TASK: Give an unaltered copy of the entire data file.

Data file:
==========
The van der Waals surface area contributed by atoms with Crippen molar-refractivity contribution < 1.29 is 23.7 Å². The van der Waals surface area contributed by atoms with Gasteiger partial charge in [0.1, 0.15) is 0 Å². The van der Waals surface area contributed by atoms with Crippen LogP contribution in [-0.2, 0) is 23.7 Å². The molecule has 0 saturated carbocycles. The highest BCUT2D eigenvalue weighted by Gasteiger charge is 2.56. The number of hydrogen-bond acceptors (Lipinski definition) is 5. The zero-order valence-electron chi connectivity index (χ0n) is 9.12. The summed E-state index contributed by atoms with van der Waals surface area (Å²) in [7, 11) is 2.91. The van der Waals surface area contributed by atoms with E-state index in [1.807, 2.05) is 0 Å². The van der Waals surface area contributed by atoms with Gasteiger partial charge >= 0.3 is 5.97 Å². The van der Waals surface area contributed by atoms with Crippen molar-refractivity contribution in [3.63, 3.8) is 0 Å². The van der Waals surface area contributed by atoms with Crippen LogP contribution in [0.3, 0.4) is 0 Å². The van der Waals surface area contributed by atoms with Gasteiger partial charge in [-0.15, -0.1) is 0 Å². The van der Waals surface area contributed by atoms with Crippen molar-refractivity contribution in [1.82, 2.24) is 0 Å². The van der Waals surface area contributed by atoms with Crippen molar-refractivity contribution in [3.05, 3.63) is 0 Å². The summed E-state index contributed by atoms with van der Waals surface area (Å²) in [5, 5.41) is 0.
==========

The van der Waals surface area contributed by atoms with Crippen molar-refractivity contribution < 1.29 is 23.7 Å². The van der Waals surface area contributed by atoms with Gasteiger partial charge in [0.1, 0.15) is 0 Å². The van der Waals surface area contributed by atoms with Crippen LogP contribution in [-0.2, 0) is 23.7 Å². The molecule has 0 saturated carbocycles. The highest BCUT2D eigenvalue weighted by Gasteiger charge is 2.56. The number of hydrogen-bond acceptors (Lipinski definition) is 5. The zero-order valence-electron chi connectivity index (χ0n) is 9.12. The summed E-state index contributed by atoms with van der Waals surface area (Å²) in [7, 11) is 2.91. The van der Waals surface area contributed by atoms with E-state index in [1.807, 2.05) is 0 Å². The van der Waals surface area contributed by atoms with Gasteiger partial charge >= 0.3 is 5.97 Å². The van der Waals surface area contributed by atoms with Crippen molar-refractivity contribution in [3.63, 3.8) is 0 Å². The van der Waals surface area contributed by atoms with Crippen LogP contribution in [0.3, 0.4) is 0 Å². The van der Waals surface area contributed by atoms with Gasteiger partial charge in [-0.15, -0.1) is 0 Å². The van der Waals surface area contributed by atoms with Crippen molar-refractivity contribution in [1.82, 2.24) is 0 Å². The van der Waals surface area contributed by atoms with Crippen molar-refractivity contribution in [3.05, 3.63) is 0 Å². The summed E-state index contributed by atoms with van der Waals surface area (Å²) in [5, 5.41) is 0.